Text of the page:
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“It just truly embodies my father’s spirit, who he was,”  said the son, John Carter Cash. “It’s different. That’s one thing: It stands out to me as being unique. It’s very commanding when you see the stamp.”

Wednesday’s concert at the Ryman features Cash family members, including the late singer’s brother and sister, Tommy Cash and Joanne Cash Yates, and friends Randy Travis, Marty Stuart, Larry Gatlin and The Oak Ridge Boys. Jamey Johnson and The Roys also are scheduled to perform.

On May 30, 2013, a new museum dedicated to the life of Johnny Cash opened. The museum in Nashville, Tennessee, was set up by wife and husband team Shannon and Bill Miller. http://www.nme.com/news/johnny-cash/70617#KWuKz82wmaIkkd6D.99

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W.S Holland (Johnny’s drummer) Bill Miller (Museum Founder) and Dave Roe Rorick (Johnny’s bass player) on stage at the VIP opening of The Johnny Cash Museum.

The limited-edition stamp, part of the U.S. Postal Service’s Music Icon Series, will be on sale at the concert and at the Country Music Association Festival later this week.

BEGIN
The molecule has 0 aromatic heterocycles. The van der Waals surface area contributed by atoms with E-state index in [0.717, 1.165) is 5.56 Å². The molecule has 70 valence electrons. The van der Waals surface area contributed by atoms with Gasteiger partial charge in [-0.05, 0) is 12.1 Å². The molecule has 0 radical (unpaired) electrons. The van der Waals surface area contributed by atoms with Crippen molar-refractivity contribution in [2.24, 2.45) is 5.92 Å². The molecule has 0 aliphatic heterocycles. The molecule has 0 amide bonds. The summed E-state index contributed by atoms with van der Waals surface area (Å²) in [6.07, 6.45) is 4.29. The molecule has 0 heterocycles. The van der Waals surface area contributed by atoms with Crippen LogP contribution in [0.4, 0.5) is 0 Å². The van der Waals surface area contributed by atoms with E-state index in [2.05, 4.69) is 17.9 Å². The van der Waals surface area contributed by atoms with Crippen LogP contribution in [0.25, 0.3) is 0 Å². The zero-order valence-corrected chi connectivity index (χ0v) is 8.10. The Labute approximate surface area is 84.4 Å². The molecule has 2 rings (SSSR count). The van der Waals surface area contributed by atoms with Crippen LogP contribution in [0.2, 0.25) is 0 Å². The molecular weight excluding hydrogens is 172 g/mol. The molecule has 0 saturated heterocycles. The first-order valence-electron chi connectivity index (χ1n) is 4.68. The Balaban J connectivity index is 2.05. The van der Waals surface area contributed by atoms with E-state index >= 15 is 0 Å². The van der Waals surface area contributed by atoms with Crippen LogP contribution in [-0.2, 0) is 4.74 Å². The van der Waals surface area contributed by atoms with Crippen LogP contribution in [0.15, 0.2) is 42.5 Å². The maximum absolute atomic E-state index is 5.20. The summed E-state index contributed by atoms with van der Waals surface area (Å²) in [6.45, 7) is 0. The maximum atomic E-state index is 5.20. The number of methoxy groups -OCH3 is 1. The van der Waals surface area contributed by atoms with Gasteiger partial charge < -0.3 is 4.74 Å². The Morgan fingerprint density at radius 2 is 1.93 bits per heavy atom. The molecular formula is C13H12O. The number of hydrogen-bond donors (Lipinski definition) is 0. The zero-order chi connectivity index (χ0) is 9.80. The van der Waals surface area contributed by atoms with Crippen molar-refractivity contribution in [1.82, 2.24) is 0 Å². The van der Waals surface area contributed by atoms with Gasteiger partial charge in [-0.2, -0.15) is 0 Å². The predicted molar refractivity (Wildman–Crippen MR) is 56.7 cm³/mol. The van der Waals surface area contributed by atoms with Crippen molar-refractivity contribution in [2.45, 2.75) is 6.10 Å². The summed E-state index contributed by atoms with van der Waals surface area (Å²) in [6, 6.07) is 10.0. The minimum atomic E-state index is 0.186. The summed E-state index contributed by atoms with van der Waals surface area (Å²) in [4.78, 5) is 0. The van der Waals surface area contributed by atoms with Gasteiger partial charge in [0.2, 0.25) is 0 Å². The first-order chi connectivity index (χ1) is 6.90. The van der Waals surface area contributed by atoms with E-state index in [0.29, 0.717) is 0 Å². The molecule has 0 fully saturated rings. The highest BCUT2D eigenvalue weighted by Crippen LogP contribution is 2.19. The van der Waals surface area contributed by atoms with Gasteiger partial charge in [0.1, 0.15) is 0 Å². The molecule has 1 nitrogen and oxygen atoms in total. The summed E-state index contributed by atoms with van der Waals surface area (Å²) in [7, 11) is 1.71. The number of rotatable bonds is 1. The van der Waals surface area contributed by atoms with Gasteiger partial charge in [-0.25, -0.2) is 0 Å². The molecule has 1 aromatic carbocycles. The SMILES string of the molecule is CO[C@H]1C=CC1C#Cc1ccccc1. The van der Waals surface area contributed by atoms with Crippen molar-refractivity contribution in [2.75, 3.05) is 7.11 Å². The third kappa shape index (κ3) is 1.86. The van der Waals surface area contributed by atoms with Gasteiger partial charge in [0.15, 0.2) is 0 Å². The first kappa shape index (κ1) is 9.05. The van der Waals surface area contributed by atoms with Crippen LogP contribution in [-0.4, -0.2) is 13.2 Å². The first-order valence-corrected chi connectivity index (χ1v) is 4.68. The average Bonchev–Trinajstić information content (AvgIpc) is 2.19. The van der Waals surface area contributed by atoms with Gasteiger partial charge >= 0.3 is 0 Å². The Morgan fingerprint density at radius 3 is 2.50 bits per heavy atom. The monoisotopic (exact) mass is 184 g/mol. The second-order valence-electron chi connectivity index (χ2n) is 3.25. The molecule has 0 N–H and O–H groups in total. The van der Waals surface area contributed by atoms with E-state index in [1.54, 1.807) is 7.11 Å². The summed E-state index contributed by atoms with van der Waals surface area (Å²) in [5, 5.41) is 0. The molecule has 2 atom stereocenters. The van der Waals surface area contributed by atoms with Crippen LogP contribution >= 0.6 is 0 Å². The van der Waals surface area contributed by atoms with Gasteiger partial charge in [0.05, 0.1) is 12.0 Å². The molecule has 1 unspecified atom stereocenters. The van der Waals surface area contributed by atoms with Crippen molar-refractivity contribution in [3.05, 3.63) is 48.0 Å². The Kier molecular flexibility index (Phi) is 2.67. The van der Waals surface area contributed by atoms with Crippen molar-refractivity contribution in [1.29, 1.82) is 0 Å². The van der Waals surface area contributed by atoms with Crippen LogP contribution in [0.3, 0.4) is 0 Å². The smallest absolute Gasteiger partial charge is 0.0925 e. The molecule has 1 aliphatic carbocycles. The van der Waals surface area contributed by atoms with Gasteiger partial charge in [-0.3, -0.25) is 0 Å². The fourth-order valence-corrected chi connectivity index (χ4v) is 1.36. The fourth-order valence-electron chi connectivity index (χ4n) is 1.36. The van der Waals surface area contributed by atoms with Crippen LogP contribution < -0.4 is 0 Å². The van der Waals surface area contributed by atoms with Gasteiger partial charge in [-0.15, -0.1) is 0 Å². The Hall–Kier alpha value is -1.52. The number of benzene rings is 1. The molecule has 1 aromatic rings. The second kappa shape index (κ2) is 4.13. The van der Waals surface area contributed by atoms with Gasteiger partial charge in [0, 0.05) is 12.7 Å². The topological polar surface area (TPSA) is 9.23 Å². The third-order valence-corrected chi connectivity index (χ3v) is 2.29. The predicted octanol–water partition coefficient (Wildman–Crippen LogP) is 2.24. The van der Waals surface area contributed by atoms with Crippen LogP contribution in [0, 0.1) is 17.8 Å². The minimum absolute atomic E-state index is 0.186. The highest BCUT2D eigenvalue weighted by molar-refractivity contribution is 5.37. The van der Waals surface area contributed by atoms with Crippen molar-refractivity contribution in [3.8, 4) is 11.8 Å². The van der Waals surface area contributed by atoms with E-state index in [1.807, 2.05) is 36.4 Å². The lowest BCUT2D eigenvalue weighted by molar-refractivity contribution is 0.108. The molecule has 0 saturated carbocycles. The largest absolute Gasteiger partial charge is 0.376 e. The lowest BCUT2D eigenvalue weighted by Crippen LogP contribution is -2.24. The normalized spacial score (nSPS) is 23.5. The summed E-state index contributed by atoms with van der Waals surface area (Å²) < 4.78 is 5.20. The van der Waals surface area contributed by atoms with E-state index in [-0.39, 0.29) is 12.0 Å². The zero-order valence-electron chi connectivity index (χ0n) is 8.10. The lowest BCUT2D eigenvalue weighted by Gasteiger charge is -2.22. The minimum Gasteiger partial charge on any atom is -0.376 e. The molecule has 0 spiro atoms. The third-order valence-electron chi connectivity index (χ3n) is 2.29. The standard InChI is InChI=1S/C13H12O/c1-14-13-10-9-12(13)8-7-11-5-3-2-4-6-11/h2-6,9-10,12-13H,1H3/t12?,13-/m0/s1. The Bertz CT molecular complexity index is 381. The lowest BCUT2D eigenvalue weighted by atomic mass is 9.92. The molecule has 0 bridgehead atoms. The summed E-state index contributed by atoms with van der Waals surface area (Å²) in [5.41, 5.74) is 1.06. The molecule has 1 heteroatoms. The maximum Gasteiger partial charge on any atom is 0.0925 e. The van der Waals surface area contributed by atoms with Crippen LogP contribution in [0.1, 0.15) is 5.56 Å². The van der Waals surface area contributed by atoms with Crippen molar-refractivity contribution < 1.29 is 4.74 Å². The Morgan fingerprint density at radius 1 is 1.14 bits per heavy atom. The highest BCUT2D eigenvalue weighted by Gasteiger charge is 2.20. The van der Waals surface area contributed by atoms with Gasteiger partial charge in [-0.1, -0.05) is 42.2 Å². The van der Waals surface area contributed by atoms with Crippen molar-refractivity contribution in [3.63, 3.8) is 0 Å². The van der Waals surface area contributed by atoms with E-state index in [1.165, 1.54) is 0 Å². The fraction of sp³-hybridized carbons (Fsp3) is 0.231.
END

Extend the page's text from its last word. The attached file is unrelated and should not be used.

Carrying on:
“He had sort of a magic and a charisma about him,” Cash said. “If he walked into the room and your back was turned, you felt the change. He had that strength about him. That legacy that he began still lives on in many ways. It’s still alive in the hearts of fans.”

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Thank you to the Tennessean, the Museum of Johnny Cash, and the Johnny Cash Facebook page for the photographs I used in this blog.

http://blogs.tennessean.com/tunein/2013/05/31/nashvilles-new-johnny-cash-museum-helps-fans-connect-to-the-man-in-black/

http://www.yelp.com/biz/the-johnny-cash-museum-nashville#query:the%20johnny%20cash%20museum

http://e2.ma/webview/jrhff/18aeba2e69cfc2fd5ba1a4f2de40b15d

https://www.facebook.com/johnnycashmuseum